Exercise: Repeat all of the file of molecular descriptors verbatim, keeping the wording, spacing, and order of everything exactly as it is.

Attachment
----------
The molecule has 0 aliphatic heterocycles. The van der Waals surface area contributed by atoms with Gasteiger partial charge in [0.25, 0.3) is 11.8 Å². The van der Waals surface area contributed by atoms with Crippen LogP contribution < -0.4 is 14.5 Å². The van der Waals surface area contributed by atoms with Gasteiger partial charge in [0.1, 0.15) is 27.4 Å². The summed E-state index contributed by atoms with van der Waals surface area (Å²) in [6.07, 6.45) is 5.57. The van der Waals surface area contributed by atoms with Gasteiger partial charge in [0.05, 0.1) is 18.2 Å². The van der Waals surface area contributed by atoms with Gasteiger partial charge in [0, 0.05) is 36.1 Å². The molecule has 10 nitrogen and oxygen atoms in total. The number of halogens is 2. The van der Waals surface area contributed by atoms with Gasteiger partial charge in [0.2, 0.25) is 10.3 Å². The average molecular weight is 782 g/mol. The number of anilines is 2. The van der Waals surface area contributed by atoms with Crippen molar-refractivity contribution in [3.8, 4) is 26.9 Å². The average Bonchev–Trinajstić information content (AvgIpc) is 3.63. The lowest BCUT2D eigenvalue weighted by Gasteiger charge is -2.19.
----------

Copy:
The molecule has 0 aliphatic heterocycles. The van der Waals surface area contributed by atoms with Gasteiger partial charge in [0.25, 0.3) is 11.8 Å². The van der Waals surface area contributed by atoms with Crippen LogP contribution < -0.4 is 14.5 Å². The van der Waals surface area contributed by atoms with Gasteiger partial charge in [0.1, 0.15) is 27.4 Å². The summed E-state index contributed by atoms with van der Waals surface area (Å²) in [6.07, 6.45) is 5.57. The van der Waals surface area contributed by atoms with Gasteiger partial charge in [0.05, 0.1) is 18.2 Å². The van der Waals surface area contributed by atoms with Gasteiger partial charge in [0, 0.05) is 36.1 Å². The molecule has 10 nitrogen and oxygen atoms in total. The number of halogens is 2. The van der Waals surface area contributed by atoms with Gasteiger partial charge in [0.2, 0.25) is 10.3 Å². The average molecular weight is 782 g/mol. The number of anilines is 2. The van der Waals surface area contributed by atoms with Crippen molar-refractivity contribution in [3.8, 4) is 26.9 Å². The average Bonchev–Trinajstić information content (AvgIpc) is 3.63. The lowest BCUT2D eigenvalue weighted by Gasteiger charge is -2.19.